FIG. 26 is a side elevationv view of theclurtchrof .
40 FIG. 24;
.
FIG. 27 is an end elevation ‘view of the, clutch;
FIG. 28 is a schematic view of the electrical control _7
circuit for the printing machine;
.7
;
FIG. 29 is an elevation view of a part of the informal
the present invention and the principles thereof and
what is now considered to be the best mode contemplated
for ‘applying these principles. Other embodiments of the
invention embodying the same or equivalent principles
tion printing unit of the printing machine, portions of
the ‘operating mechanism having been omitted in order , v
1 may be used and structural changes may be made as .de- .
to illustrate the inking control mechanism more check.
sired by those skilledin the art without departing from.
tively;
~
'
FIG. 25 is a sectional view of the clutchofFIG. 24'
of sheets to be printed in a magazine in the machine.
~
'
FIG. 23 is an end elevationof the numbering mech-,_
anism of FIG. 22;
FIG. 24 is a plan view of a'rclutch mechanism emq ‘7
ployed in the number printing unit of the printing ma
chine;
have i been printed previously and the presence or absence
the Present invention.' ‘
7
FIG. 21 is an end elevation of the numbering mocha-V‘
in the printing machine in feeding position, wherever
Other and further objects of the present invention will
be apparentyfrom-the following description and claims
andare illustrated in ‘the accompanying drawings which,
byway of illustration, show a preferred embodiment of
.
larged scale, of a portion of the apparatus of FIGRIS; 7
FIG. 20 is a side elevation view of a numbering mecha
master cylinder inran offset printing machine.
'
I
FIG. 19 is a detail sectional view, drawn to an en-.
for manually over-riding an automatic system for the in
terruption of application of repellent solution to the
rupted.
.
FIG. 17 illustrates a mounting hub employed in con
'
~
.
.
.
.
FIG. 30 is an enlarged detail view of a manual control
In the drawings:
56 device included in‘the mechanism. of'FIG.» 29; t _
FIG. 1 is a perspective view of a printing machine ’
FIG. 31 is a detail view, drawn toran enlarged scale,
constructed in accordance with the‘ invention;
of a part of the mechanism illustrated in FiG.,29, show- .. .
'ingvthat part of the mechanism in latched conditiomrr _ _
FIG. 2 illustrates. a series of personalized bank checks
which ‘may be, prepared 'in the . printing equipment ‘of
FIG.
1;
-
~
'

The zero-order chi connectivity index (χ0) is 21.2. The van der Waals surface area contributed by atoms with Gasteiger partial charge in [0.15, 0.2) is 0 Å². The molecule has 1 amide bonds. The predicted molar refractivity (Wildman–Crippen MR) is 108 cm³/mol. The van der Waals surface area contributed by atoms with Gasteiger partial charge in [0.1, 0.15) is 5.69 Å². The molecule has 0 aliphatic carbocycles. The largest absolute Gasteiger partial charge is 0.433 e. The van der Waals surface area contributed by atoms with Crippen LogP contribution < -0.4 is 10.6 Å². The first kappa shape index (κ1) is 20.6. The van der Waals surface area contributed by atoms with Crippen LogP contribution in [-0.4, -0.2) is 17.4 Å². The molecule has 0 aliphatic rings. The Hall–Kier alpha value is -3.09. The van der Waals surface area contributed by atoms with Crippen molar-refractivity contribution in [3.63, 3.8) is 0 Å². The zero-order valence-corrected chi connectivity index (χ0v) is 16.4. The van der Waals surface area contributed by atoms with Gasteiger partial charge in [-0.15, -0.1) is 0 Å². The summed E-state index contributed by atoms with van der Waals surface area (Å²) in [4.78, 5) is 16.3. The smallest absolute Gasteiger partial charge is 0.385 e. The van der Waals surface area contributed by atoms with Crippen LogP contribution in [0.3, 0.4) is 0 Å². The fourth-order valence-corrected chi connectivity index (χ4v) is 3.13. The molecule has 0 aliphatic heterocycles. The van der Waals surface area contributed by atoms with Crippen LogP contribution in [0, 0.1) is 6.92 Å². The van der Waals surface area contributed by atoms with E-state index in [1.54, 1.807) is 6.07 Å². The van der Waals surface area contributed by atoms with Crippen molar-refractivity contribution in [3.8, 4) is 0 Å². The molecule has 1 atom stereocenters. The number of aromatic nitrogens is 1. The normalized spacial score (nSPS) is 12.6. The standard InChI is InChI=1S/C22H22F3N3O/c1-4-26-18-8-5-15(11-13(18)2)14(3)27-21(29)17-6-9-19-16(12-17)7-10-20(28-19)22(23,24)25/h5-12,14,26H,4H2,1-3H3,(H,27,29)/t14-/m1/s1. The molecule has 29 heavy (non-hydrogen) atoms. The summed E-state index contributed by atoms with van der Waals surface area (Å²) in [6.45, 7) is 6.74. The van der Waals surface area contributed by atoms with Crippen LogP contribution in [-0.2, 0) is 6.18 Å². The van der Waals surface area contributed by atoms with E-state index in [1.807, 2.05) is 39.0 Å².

,
‘-
>
FIG. 32 illustrates the apparatus of FIG. 31 in urn.
'
latched condition;
‘FIG. 3 shows a checkbook re-order form which‘ may
FIG. 33 is a detail view showing a ,manual'control' 1
mechanism associated with ‘the latching device of FIG?’
be produced, as an adjunct to vthe printing of the checks ' i
of FIG.;_2,,inythe printing machine of FIG} 1;
FIG. 4 illustrates atypical form of deposit instrument
which may also be 'preparedin’thejprinting machine in
conjunction with the printing of the checks'in FIG. 2; '
, efeed
VFIGcS
mechanism
is afsectionalview
employed in the
showing
?rst operating
a part ofunit
the paper
in the
printing machine of ‘FIG.’ 1;
6 is an ‘enlarged detail View of a part of the paper
feed apparatus, shown partly in cross-section;
' FIG. 7 is a plan view of the device of FIG, 6; ,
FIG. 8 is an end elevation view ‘taken approximately
' along line 8-8 in 'FIG. 6;
31, the'rmanual'control beingillustrated in latched posi-i
tion;
'
'
"
60
FIG. 34 is a detail'view, similar to FIG. 33, ShOWilJggh', »
the manual control mechanism iniunlatched condition;v
'
FIG. 35 is an elevation view of the oppositeside ofv . 1
_ the inking control mechanism illustrated in FIG. .29, and a. '
shows anrassociated automatic arrangement for'cont'rol-j
.
lingapplicatio'n of a repellent. solution " to‘ theimast'er-f'
cylinder in the information printing unit;
FIG._ 36 is a detail View, drawn toan enlarged. scale,ij .. ,
rllustrating'a manual control arrangement.includediiin
FIG. 9, is a perspective view of the input'side of the 70 the apparatusof FIG. 35;
'second or number'p'rinting unit of the printing machine of
FIG. 37 isa perspective .view of pa feederJcontrol del ' Till; '
vice utilized in the printing machine of the invention; {
7 FIG. 10 is a-p'erspective view of the output end of the
FIG.
1;
'
-
-
I
V
and a
second printing unit;
7
~ IFIG/ll isa side elevation showing awmajor portion
'
FIG. 38 is a simpli?ed schematic diagram or an elec
trical control circuit for the apparatus-of FIG.' 37.